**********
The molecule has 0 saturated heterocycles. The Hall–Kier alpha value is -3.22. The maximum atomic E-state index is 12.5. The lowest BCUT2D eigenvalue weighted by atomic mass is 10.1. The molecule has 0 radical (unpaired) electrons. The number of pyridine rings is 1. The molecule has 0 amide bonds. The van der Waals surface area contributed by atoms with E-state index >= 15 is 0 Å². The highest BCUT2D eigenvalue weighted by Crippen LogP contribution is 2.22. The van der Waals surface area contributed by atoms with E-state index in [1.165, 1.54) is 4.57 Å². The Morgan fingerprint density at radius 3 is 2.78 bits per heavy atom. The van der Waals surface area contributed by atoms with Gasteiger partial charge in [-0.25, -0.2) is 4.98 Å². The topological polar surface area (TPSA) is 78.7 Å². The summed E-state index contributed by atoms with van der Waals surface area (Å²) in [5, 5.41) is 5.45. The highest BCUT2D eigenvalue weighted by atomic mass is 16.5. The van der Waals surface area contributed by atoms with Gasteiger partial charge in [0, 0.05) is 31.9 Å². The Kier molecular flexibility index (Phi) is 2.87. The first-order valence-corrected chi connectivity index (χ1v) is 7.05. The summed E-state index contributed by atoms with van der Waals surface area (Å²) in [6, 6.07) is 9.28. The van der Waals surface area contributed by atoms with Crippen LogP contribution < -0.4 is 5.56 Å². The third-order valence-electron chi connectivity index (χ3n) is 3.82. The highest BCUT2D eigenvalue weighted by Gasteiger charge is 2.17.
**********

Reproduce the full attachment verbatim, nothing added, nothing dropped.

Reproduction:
The molecule has 0 saturated heterocycles. The Hall–Kier alpha value is -3.22. The maximum atomic E-state index is 12.5. The lowest BCUT2D eigenvalue weighted by atomic mass is 10.1. The molecule has 0 radical (unpaired) electrons. The number of pyridine rings is 1. The molecule has 0 amide bonds. The van der Waals surface area contributed by atoms with E-state index >= 15 is 0 Å². The highest BCUT2D eigenvalue weighted by Crippen LogP contribution is 2.22. The van der Waals surface area contributed by atoms with E-state index in [1.165, 1.54) is 4.57 Å². The Morgan fingerprint density at radius 3 is 2.78 bits per heavy atom. The van der Waals surface area contributed by atoms with Gasteiger partial charge in [-0.25, -0.2) is 4.98 Å². The topological polar surface area (TPSA) is 78.7 Å². The summed E-state index contributed by atoms with van der Waals surface area (Å²) in [5, 5.41) is 5.45. The highest BCUT2D eigenvalue weighted by atomic mass is 16.5. The van der Waals surface area contributed by atoms with Gasteiger partial charge in [0, 0.05) is 31.9 Å². The Kier molecular flexibility index (Phi) is 2.87. The first-order valence-corrected chi connectivity index (χ1v) is 7.05. The summed E-state index contributed by atoms with van der Waals surface area (Å²) in [6, 6.07) is 9.28. The van der Waals surface area contributed by atoms with Crippen LogP contribution < -0.4 is 5.56 Å². The third-order valence-electron chi connectivity index (χ3n) is 3.82. The highest BCUT2D eigenvalue weighted by Gasteiger charge is 2.17.